Background: Chondrogenic mesenchymal stem cells (MSCs) have not yet been used to address the clinical demands of large osteochondral joint surface defects. In this study, self-assembling tissue intermediates (TIs) derived from human periosteum-derived stem/progenitor cells (hPDCs) were generated and validated for stable cartilage formation in vivo using two different animal models.
Methods: hPDCs were aggregated and cultured in the presence of a novel growth factor (GF) cocktail comprising of transforming growth factor (TGF)-β1, bone morphogenetic protein (BMP)2, growth differentiation factor (GDF)5, BMP6, and fibroblast growth factor (FGF)2. Quantitative polymerase chain reaction (PCR) and immunohistochemistry were used to study in vitro differentiation. Aggregates were then implanted ectopically in nude mice and orthotopically in critical-size osteochondral defects in nude rats and evaluated by microcomputed tomography (µCT) and immunohistochemistry.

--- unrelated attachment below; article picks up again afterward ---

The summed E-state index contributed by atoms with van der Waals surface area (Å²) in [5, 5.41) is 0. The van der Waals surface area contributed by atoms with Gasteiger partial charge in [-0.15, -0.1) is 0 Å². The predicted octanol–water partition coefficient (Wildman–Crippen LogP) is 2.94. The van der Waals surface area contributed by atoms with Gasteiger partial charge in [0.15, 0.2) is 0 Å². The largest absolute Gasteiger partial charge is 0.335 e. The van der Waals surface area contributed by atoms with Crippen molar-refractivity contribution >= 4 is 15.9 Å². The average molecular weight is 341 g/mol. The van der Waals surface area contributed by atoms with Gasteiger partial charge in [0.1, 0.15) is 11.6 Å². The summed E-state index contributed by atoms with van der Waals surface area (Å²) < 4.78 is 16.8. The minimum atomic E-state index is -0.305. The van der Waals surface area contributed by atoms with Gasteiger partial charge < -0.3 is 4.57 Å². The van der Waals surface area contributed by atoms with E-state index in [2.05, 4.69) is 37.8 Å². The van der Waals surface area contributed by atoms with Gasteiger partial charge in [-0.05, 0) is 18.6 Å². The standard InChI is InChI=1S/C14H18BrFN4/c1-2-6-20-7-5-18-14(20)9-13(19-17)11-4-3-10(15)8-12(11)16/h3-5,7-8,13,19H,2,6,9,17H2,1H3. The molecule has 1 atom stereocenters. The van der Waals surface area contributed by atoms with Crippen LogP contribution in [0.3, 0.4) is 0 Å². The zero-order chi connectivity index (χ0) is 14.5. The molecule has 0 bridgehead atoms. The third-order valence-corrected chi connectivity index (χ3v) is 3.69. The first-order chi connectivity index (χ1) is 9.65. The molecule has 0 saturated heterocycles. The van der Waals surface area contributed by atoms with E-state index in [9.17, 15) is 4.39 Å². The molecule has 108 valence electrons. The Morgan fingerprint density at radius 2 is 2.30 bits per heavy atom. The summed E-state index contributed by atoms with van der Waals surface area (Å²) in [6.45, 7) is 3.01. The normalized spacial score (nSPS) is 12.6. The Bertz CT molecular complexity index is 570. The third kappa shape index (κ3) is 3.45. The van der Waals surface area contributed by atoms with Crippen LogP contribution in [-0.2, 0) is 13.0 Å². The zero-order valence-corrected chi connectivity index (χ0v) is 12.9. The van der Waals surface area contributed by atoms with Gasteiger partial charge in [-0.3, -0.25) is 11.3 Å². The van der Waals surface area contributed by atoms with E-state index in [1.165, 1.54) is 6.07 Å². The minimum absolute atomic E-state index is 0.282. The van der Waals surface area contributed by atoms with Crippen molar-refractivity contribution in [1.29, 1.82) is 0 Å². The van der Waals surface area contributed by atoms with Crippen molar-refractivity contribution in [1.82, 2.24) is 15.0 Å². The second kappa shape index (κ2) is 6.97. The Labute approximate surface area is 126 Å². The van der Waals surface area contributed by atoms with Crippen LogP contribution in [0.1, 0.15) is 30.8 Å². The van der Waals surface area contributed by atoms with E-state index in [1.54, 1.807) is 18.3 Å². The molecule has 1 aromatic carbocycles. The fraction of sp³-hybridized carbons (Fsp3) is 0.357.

Results: Gene expression analysis after 28 days of in vitro culture revealed the expression of early and late chondrogenic markers and a significant upregulation of NOGGIN as compared to human articular chondrocytes (hACs). Histological examination revealed a bilayered structure comprising of chondrocytes at different stages of maturity. Ectopically, TIs generated both bone and mineralized cartilage at 8 weeks after implantation. Osteochondral defects treated with TIs displayed glycosaminoglycan (GAG) production, type-II collagen, and lubricin expression. Immunostaining for human nuclei protein suggested that hPDCs contributed to both subchondral bone and articular cartilage repair.
Conclusion: Our data indicate that in vitro derived osteochondral-like tissues can be generated from hPDCs, which are capable of producing bone and cartilage ectopically and behave orthotopically as osteochondral units.
Keywords: Cartilage tissue engineering; Growth factors; Osteochondral defect; Periosteal cells; Subchondral bone regeneration.